PHOTOGRAPHY has been rooted in Oxford’s history ever since pioneer William Henry Fox Talbot took his famous photographs here during the 1840s.
And now Summertown photographer Robin Laurance wants to use a three-week festival to put the city’s snappers back on the world stage.
For the first time, the city will play host to an international photography festival, Photography Oxford.
It is set to run from September 14 and will be opened by digital industries minister and MP for Didcot and Wantage Ed Vaisey.
The Oxford Mail’s sister paper The Oxford Times is the official media partner of the event, which will bring some 30 leading photographers from around the globe to the city.
And the Oxford Mail today opens a readers’ photo competition, with a chance for the winners to have their work exhibited alongside some of the world’s most famous photographers.
The festival is also set to host a series of renowned speakers, including former ministers involved in the Northern Ireland peace process.
But Mr Laurance said as well as celebrating the arts, the festival will also focus on the issues surrounding photography in modern society. He said: “Oxford is the ideal place for this event. It is walkable, beautiful and I can think of no better place to start a debate around the issues that face photography in the 21st century.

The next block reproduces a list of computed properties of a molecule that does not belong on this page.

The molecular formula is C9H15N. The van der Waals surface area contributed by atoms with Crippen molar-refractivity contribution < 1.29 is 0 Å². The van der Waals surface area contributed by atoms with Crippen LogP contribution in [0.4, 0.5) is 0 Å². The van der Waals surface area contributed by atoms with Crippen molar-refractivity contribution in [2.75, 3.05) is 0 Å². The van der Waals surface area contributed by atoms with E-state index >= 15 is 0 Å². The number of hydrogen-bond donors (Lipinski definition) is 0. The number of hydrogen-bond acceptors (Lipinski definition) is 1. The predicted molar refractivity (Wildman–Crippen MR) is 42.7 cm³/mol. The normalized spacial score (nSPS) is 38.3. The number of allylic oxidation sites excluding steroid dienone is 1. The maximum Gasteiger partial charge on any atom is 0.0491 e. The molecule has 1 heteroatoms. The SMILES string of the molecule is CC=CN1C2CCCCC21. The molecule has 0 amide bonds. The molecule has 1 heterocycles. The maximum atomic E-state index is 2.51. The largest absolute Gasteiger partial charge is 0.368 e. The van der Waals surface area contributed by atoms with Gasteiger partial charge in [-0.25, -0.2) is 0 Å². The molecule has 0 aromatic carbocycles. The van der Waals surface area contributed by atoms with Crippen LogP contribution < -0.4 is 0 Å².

“It is an area of art that still gets treated like the poor cousin of the visual arts. Painting, sculptures and installation art pieces are respected at a level it has not yet reached. I want to change that and raise awareness about it.
“It also seems these days that people treat pictures of experiences as being more important than the experience itself, and you get these appalling situations at weddings where it is all just one big photo opportunity. These things need some very serious thought. At this festival we want to open peoples’ minds as well as their eyes to photography.”